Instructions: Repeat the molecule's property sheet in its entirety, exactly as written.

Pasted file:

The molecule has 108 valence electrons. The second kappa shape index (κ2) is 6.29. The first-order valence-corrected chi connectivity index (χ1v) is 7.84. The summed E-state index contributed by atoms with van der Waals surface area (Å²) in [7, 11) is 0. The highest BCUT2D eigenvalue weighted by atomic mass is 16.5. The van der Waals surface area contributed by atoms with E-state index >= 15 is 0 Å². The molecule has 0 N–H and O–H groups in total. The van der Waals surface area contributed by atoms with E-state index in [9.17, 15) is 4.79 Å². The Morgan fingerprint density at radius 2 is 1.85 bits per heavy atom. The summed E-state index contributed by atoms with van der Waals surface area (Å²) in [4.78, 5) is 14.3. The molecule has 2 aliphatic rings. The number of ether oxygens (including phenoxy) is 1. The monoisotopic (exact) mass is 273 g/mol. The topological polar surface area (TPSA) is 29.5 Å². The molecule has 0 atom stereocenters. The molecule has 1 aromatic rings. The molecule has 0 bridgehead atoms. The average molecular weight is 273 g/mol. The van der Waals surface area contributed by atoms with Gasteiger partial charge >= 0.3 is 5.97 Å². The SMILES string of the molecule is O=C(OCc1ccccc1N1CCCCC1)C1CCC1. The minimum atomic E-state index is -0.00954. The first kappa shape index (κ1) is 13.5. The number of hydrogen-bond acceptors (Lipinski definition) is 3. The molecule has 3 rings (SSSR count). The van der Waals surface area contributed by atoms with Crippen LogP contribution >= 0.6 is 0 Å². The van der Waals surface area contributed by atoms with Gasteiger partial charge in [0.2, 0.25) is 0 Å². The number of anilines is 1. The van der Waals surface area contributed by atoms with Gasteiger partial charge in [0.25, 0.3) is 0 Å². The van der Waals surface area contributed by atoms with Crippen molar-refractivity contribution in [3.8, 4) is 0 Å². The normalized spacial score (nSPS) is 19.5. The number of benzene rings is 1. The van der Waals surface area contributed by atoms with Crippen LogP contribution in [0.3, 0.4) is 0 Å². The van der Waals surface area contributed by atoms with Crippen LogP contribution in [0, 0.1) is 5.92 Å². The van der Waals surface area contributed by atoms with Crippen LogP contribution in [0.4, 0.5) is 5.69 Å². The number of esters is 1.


The molecule has 108 valence electrons. The second kappa shape index (κ2) is 6.29. The first-order valence-corrected chi connectivity index (χ1v) is 7.84. The summed E-state index contributed by atoms with van der Waals surface area (Å²) in [7, 11) is 0. The highest BCUT2D eigenvalue weighted by atomic mass is 16.5. The van der Waals surface area contributed by atoms with E-state index >= 15 is 0 Å². The molecule has 0 N–H and O–H groups in total. The van der Waals surface area contributed by atoms with E-state index in [9.17, 15) is 4.79 Å². The Morgan fingerprint density at radius 2 is 1.85 bits per heavy atom. The summed E-state index contributed by atoms with van der Waals surface area (Å²) in [4.78, 5) is 14.3. The molecule has 2 aliphatic rings. The number of ether oxygens (including phenoxy) is 1. The monoisotopic (exact) mass is 273 g/mol. The topological polar surface area (TPSA) is 29.5 Å². The molecule has 0 atom stereocenters. The molecule has 1 aromatic rings. The molecule has 0 bridgehead atoms. The average molecular weight is 273 g/mol. The van der Waals surface area contributed by atoms with Gasteiger partial charge >= 0.3 is 5.97 Å². The SMILES string of the molecule is O=C(OCc1ccccc1N1CCCCC1)C1CCC1. The minimum atomic E-state index is -0.00954. The first kappa shape index (κ1) is 13.5. The number of hydrogen-bond acceptors (Lipinski definition) is 3. The molecule has 3 rings (SSSR count). The van der Waals surface area contributed by atoms with Crippen LogP contribution >= 0.6 is 0 Å². The van der Waals surface area contributed by atoms with Gasteiger partial charge in [0.2, 0.25) is 0 Å². The number of anilines is 1. The van der Waals surface area contributed by atoms with Gasteiger partial charge in [0.25, 0.3) is 0 Å². The van der Waals surface area contributed by atoms with Crippen molar-refractivity contribution in [3.8, 4) is 0 Å². The normalized spacial score (nSPS) is 19.5. The number of benzene rings is 1. The van der Waals surface area contributed by atoms with Crippen LogP contribution in [0.3, 0.4) is 0 Å². The van der Waals surface area contributed by atoms with Crippen LogP contribution in [0, 0.1) is 5.92 Å². The van der Waals surface area contributed by atoms with Crippen LogP contribution in [0.4, 0.5) is 5.69 Å². The number of esters is 1.